In the ticketing industry there are so many shouts against the secondary market - mainly, though, I suspect it is a call of "not fair" from the primary market ( read "Greed") for someone selling tickets at a higher price than they dare.
Essentially, though, the touts are just exploiting the free market. If they can get some goods at price x and sell at price y and make some profit then why not. If the primary industry wants to get rid of the secondary then they need to price their tickets better (at a level that the market will buy at). This puts the secondary guys out of business, but puts more pain on the final purchaser if they want cheap tickets.
Perhaps the industry should move towards more of an auction buying model then everyone wins.
I can't really see what these guys have done wrong - except contravene the T's & C's of the tickets they've bought.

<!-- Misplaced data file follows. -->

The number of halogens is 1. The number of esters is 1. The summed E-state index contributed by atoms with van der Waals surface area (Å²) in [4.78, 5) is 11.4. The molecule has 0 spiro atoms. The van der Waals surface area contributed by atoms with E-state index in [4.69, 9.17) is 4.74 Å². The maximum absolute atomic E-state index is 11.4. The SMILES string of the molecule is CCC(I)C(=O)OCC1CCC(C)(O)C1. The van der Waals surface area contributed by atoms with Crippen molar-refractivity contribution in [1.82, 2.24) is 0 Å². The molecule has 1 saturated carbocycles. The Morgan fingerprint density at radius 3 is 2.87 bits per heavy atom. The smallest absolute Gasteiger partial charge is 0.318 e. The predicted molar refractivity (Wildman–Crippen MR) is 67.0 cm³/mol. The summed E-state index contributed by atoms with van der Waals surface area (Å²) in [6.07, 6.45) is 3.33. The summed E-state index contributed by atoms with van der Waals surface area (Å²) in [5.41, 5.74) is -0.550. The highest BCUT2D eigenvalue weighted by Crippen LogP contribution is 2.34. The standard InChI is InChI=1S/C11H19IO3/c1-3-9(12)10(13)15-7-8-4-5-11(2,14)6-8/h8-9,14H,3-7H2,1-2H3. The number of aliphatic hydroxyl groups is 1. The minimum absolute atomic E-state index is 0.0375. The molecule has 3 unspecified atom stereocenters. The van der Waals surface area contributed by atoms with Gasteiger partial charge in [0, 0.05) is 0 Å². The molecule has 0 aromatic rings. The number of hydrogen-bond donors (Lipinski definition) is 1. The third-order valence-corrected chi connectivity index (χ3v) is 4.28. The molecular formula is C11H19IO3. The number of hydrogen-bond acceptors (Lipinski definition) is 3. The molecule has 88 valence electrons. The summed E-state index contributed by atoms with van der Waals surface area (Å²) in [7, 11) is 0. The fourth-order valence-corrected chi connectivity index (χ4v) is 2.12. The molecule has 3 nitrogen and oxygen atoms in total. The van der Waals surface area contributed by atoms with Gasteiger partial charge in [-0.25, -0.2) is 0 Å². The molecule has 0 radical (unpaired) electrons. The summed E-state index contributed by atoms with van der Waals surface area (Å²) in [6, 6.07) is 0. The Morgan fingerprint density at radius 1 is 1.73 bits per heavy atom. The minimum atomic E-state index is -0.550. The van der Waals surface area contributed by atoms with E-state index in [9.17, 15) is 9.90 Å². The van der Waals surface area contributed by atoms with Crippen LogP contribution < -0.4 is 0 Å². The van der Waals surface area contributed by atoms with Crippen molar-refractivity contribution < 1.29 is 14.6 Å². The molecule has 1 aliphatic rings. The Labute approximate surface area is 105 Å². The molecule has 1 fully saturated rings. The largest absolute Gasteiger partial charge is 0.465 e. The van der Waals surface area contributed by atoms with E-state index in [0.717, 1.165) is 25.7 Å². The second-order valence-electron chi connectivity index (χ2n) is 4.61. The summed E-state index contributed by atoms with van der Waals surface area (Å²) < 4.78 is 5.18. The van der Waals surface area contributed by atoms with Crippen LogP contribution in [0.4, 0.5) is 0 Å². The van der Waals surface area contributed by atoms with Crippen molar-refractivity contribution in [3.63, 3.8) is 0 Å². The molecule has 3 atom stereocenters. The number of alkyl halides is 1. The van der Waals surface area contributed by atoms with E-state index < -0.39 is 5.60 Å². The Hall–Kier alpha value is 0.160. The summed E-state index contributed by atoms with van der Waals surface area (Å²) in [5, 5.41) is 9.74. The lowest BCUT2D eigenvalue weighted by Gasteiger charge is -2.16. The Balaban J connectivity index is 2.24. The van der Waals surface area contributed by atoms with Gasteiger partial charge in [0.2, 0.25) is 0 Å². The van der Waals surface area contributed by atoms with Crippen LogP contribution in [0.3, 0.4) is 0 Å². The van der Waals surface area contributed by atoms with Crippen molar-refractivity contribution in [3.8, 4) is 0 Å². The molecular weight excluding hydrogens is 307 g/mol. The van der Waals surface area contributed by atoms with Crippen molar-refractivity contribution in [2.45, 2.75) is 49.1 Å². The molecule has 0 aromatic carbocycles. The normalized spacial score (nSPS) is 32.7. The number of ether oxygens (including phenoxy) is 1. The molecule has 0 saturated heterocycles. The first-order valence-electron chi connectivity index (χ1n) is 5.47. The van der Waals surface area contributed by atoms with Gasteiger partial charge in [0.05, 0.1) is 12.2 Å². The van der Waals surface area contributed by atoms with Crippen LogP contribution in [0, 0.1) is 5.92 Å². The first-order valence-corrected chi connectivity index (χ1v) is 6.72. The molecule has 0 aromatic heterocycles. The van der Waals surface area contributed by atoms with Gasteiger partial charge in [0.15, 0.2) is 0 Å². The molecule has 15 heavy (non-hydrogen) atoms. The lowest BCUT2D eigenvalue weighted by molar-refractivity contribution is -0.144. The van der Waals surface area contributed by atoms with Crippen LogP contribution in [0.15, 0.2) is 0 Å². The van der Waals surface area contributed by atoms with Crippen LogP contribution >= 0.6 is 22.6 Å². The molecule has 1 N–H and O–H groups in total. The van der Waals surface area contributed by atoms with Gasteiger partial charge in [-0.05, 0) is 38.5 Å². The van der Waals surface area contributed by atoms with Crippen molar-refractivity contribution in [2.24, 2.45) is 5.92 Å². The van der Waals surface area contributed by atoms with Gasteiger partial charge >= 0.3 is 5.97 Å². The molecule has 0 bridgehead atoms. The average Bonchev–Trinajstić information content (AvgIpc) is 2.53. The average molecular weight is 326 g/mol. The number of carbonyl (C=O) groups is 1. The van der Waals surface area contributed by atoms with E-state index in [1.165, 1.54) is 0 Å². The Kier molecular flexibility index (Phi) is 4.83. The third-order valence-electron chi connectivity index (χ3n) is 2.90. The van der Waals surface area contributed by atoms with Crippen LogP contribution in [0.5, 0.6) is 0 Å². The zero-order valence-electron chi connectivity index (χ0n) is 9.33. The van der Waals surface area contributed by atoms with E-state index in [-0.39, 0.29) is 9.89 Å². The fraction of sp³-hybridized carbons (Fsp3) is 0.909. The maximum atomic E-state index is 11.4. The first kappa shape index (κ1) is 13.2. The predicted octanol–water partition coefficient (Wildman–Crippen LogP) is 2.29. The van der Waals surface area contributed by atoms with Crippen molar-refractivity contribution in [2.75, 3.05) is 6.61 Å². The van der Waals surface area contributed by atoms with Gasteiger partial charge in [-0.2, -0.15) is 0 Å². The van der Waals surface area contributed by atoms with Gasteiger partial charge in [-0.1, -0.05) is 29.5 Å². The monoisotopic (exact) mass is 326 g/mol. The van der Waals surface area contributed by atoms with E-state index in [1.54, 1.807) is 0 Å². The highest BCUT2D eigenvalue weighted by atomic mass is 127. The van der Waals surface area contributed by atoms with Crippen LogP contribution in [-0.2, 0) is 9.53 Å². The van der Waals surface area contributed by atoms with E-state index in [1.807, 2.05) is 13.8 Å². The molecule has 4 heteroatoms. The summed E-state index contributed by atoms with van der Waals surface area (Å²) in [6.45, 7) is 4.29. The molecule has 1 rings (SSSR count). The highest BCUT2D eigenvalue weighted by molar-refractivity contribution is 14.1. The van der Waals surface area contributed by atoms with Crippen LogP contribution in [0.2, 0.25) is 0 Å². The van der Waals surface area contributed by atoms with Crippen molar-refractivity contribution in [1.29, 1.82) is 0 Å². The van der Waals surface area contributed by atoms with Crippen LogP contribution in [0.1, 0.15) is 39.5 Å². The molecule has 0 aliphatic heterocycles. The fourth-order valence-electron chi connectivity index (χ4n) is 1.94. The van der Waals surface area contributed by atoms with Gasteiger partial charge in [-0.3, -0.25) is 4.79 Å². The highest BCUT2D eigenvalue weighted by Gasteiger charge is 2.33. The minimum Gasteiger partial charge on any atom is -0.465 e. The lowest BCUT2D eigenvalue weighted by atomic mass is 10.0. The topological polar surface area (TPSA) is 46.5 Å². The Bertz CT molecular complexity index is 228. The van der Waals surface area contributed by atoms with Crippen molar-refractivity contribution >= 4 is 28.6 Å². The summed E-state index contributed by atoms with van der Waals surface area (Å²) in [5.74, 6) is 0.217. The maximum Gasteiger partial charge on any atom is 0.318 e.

It's the best chance we have got - PLEASE invest some money
Of course it works - it is based on pure science which has been proved (and demonstrated) beyond all doubt. What we are trying to do now is to get the right box to put it in - and get the energy out.
OK, it's not perfectly clean - the neutrons etc flying out at whatever rate of knots are going to irradiate the surroundings and turn them radioactive; the fusion products won't be stable but they all will have significantly shorter halflives than plutonium for example (10's of years rather than thousands). And no-one can make an atom bomb out of slightly radioactive steel (or whatever is chosen to make the box.
The advantage over solar energy is that if we want more energy, we make more or bigger reactors. Once we've covered the world in solar cells, that is it. What is wrong with wanting more energy?
We are incredibly close, and the road map is clearly defined. Let's get the political guys to invest some money into this rather than the latest flim-flam thing like ID cards!
Come on World - do something right for a change!
Wish it worked for Golf though
I'm concentrating incredibly hard on putting the little ball into the hole from any distance from 6 inches to 30 feet and rarely does it go when I expect it to. Perhaps I'm just too good.